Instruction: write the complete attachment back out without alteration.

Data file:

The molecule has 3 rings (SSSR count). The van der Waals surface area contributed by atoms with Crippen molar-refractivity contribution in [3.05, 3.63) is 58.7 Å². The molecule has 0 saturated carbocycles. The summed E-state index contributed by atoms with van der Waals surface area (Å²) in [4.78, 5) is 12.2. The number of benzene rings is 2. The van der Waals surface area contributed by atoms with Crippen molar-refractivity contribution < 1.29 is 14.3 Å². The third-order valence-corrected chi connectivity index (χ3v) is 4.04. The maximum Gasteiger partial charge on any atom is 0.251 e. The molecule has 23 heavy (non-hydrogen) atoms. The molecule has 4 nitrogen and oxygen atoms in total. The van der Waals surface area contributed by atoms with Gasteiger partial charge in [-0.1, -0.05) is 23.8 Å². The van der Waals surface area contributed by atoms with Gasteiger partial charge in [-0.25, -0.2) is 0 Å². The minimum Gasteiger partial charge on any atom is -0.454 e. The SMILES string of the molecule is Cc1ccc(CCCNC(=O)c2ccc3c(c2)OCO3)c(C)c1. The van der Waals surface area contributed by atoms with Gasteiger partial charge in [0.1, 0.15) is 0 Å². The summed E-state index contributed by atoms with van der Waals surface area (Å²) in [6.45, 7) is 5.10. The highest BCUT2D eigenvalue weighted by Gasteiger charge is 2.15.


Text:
The molecule has 3 rings (SSSR count). The van der Waals surface area contributed by atoms with Crippen molar-refractivity contribution in [3.05, 3.63) is 58.7 Å². The molecule has 0 saturated carbocycles. The summed E-state index contributed by atoms with van der Waals surface area (Å²) in [4.78, 5) is 12.2. The number of benzene rings is 2. The van der Waals surface area contributed by atoms with Crippen molar-refractivity contribution < 1.29 is 14.3 Å². The third-order valence-corrected chi connectivity index (χ3v) is 4.04. The maximum Gasteiger partial charge on any atom is 0.251 e. The molecule has 23 heavy (non-hydrogen) atoms. The molecule has 4 nitrogen and oxygen atoms in total. The van der Waals surface area contributed by atoms with Gasteiger partial charge in [-0.1, -0.05) is 23.8 Å². The van der Waals surface area contributed by atoms with Gasteiger partial charge in [-0.25, -0.2) is 0 Å². The minimum Gasteiger partial charge on any atom is -0.454 e. The SMILES string of the molecule is Cc1ccc(CCCNC(=O)c2ccc3c(c2)OCO3)c(C)c1. The van der Waals surface area contributed by atoms with Gasteiger partial charge in [0.1, 0.15) is 0 Å². The summed E-state index contributed by atoms with van der Waals surface area (Å²) in [6.45, 7) is 5.10. The highest BCUT2D eigenvalue weighted by Gasteiger charge is 2.15.